The freedom that comes from riding two wheels is a like no other. From the first time you rolled past the end of the driveway, to the most recent ride on your favorite singletrack trail. The evolution and context of every ride will change but your love for the ride never should. Professional athletes like Wade Simmons and Jesse Melamed are generational masters of our sport, and are driven to push their own limits using new technologies to help ride trails in a new light. [All photos courtesy Rocky Mountain Bicycles/Robin O’Neill. Video by by Max Berkowitz.]
“My motivation in mountain biking has always been to find creative lines and link uber-tech sections with fluidity,” says longtime Rocky Mountain rider Simmons. “Having up to this point ridden 2.3-2.5 tires for 20+ years, I know the limitations. Now with the addition of the plus tire, I find my line choices evolving and that’s awesome to me.”
Creativity has always kept things fresh for Simmons. On the trail, he makes things happen that simply shouldn’t be possible, all while navigating extremely technical terrain with ease. He’s always been this way. Looking back at his segment in “Shift,” a breakout role for a much younger Godfather, it’s always been about pushing the boundaries of what’s possible.
“It’s become apparent to me that the big advantage of running plus tires is the ability to maintain momentum and speed over rough terrain,” he says. “The tires eat rough for breakfast. It can be a bit more finicky dialing in the tire pressure, but once you find the right balance, it’s game on.”
Melamed is laser focused, and his enduro race results against the world’s fastest are proof. He knows when to go for it, and anyone who’s ridden with him will attest that he’s all in once his tires hit the trail. Commitment is in his character, and being able to unlock and tap into unconventional lines has set him apart at the EWS and back home in Whistler.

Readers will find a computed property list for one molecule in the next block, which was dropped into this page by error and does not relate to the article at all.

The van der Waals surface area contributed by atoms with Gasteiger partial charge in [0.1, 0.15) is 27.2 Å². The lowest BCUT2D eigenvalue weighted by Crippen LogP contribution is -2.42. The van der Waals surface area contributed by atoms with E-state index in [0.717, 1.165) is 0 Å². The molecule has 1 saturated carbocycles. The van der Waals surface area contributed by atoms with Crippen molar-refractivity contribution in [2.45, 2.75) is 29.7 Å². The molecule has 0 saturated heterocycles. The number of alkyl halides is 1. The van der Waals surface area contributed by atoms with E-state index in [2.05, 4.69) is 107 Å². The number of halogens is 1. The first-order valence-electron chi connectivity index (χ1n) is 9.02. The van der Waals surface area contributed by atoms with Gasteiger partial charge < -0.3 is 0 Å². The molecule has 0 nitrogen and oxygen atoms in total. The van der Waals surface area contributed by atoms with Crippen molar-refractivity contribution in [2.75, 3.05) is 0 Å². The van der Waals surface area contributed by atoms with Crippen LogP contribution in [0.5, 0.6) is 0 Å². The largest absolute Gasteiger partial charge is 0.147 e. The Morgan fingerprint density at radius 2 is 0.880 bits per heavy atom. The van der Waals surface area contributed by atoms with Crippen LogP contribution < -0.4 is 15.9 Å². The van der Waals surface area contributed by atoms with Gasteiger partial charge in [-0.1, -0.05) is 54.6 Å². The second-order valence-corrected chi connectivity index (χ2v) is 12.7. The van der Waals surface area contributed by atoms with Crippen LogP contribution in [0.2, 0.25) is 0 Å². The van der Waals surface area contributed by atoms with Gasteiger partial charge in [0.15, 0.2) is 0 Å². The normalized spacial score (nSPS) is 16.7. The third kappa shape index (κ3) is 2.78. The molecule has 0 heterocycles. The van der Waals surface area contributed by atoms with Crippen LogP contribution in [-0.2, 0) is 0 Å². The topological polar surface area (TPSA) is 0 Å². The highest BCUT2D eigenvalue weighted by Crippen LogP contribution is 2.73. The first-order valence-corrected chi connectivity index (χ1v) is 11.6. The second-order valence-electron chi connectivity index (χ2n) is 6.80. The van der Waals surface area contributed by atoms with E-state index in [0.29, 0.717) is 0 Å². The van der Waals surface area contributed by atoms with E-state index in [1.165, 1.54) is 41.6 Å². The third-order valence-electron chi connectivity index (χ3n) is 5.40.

Read Mtbr’s first impressions of the Rocky Mountain Pipeline and Instinct here.
“Running plus tires is great for reminding me there is more than one way to see a trail,” says Melamed. “It opens my mind to what’s possible and helps me visualize the different lines when practicing for an EWS race. Riding the new Pipeline is like riding any new bike, it’s fun and exciting. I like to jump around and play with the trail, and the Pipeline lets me get away with landing in even the roughest sections and calling it a “landing”. Every time I get away with riding a stupid line, it motivates me to find another one. It’s my favourite way to ride a bike, and a trail.”
The new Pipeline has 140mm of rear travel, 10mm more than the previous version. Being able to fine tune the geometry and rear suspension of the bike is made possible by the RIDE-9 Adjustment System embedded on the link. Melamed, who is known for charging hard and as fast as possible, has his Ride-9 set to Position 1, the slackest and most progressive setting. Simmons, who loves a supple top end and a bit more linear feeling suspension, prefers his Pipeline in Position 3.
“Jesse shreds, I love riding with that guy,” says Simmons. “He puts a smile on my face because he reminds me of myself when I was younger; just bouncing around on his bike trying stupid things. He’s who I would consider to be a “true” mountain biker, someone who enjoys all aspects of riding. When we ride together we constantly challenge each other, and session sketchy features and fool around… this is what mountain biking is all about.”